So, a large number of Germans left Russia and came to the Midwest of the United States. We feel very much at home here. The only thing that is a bit confusing is when old family stories are retold that mention "the old country". It's often not clear whether it is Germany or Russia that is being referred to.

No one in my family has ever thought of returning to Russia or Germany.

I wonder why Arabs are so different.

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Mike Ford 2 years, 6 months ago

what's the issue here? the US did this to indian tribes forever....and when the tribes got footing in the US Court system the US Congress asserted plenary power to abrogate treaties whenever it felt necessary like the Lone Wolf Case of 1903 in the US Supreme Court. Members of the Haudenosaunee Confederacy went to the League of Nations in in 1921-22 like the Palestinians to gain justice. In fairness, the Haudenosaunee people never resorted to the violence and rocket launching Hamas and the others have.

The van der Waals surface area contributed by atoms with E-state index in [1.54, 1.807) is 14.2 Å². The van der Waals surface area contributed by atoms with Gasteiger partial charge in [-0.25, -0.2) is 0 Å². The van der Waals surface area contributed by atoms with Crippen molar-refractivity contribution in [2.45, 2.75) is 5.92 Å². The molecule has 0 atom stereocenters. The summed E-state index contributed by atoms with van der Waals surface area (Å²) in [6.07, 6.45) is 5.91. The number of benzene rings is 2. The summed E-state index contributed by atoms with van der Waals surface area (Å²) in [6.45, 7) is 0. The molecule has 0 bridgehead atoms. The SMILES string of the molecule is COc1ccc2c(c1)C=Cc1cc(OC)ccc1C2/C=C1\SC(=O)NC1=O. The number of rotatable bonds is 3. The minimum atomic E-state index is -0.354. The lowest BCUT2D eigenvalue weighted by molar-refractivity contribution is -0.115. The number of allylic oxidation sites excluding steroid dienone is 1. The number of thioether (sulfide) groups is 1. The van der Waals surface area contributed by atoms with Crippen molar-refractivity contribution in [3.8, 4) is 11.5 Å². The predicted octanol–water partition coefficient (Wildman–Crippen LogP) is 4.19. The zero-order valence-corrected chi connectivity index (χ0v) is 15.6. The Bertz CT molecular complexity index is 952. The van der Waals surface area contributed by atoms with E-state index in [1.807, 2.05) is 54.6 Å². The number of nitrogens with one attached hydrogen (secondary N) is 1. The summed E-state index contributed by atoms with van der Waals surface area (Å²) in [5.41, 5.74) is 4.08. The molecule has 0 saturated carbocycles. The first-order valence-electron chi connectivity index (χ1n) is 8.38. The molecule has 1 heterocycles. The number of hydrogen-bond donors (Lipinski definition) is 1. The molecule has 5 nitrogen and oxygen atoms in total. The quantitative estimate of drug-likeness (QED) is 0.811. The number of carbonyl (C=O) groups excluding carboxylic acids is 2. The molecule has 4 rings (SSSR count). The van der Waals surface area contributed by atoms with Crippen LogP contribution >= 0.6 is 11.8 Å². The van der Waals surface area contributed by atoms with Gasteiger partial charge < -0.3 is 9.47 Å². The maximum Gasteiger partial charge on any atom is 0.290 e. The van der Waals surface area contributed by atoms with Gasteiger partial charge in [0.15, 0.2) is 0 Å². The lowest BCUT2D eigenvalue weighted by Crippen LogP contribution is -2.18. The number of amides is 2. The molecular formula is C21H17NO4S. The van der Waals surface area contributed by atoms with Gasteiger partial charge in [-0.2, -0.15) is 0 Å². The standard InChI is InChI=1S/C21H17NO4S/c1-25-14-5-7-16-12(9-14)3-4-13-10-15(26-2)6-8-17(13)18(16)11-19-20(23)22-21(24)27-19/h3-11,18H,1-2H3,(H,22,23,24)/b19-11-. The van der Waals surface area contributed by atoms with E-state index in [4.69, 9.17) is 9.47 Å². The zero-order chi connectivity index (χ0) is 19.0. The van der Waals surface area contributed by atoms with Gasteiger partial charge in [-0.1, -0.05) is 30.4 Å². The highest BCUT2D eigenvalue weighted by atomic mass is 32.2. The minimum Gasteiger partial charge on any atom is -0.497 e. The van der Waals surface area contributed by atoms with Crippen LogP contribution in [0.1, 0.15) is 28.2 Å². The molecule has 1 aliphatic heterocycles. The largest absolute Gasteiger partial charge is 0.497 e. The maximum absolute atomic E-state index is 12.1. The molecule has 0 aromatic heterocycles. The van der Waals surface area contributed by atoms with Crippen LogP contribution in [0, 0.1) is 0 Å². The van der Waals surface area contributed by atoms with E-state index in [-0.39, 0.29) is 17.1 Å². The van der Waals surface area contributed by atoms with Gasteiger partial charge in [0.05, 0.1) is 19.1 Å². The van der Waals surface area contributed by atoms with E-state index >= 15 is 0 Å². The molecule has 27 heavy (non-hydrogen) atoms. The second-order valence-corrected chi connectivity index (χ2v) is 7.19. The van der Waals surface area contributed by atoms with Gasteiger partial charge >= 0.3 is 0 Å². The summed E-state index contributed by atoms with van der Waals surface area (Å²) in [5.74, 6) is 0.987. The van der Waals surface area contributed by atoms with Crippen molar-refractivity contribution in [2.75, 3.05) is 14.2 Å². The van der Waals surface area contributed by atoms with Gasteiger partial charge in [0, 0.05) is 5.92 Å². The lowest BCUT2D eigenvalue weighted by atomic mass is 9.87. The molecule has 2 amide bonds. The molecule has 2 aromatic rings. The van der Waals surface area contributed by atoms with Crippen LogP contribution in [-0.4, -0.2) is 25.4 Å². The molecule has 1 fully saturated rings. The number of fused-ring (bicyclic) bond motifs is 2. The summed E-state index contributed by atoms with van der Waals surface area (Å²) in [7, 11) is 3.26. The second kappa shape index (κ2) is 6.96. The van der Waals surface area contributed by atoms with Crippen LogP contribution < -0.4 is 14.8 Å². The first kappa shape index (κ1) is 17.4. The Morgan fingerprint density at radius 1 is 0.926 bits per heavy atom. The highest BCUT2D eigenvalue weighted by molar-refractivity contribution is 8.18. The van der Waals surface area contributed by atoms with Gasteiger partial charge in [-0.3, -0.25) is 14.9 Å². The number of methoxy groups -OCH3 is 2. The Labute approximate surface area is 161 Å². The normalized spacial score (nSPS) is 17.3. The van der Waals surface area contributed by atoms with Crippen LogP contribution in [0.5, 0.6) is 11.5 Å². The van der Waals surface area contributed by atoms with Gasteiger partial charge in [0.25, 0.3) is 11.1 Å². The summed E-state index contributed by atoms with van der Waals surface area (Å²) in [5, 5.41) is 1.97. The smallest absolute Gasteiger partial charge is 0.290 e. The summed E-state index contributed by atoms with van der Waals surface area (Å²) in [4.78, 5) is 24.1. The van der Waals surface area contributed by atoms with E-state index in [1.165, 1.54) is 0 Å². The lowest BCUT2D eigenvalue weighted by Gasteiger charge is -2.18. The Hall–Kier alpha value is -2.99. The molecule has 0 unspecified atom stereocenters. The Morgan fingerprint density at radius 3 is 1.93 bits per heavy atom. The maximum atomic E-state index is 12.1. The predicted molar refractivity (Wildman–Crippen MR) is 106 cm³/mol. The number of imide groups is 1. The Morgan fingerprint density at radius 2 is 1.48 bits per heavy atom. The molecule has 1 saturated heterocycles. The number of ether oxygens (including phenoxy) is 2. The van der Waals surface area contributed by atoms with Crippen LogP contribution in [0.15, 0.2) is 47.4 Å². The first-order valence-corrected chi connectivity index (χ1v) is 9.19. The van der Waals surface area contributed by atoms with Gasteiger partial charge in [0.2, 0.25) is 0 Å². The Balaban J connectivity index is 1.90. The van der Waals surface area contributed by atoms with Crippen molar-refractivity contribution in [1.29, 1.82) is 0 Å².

It reminds me of the 19th century conflict between the Pawnee and Lakota peoples. The Lakotas were the bosses on the block fighting numerous tribes and the US government being successful most of the time. The Pawnees had the US Government and other tribes and settlers encroaching on them. In the end before removal to Oklahoma in the 1870's. Pawnee warriors had to side with the US Military as scouts to be able to mount a resistence to the Lakota who attacked them with impugnity. The more I looked at the similarities between Israel and the Palestinians and the Pawnee and the Lakota I had to write this. I'd like to see an agreed peace in the Middle East but until one side feels like the other side will stop attacking them and the other side is willing ot acknowledge the other side's right to exist... what can one do?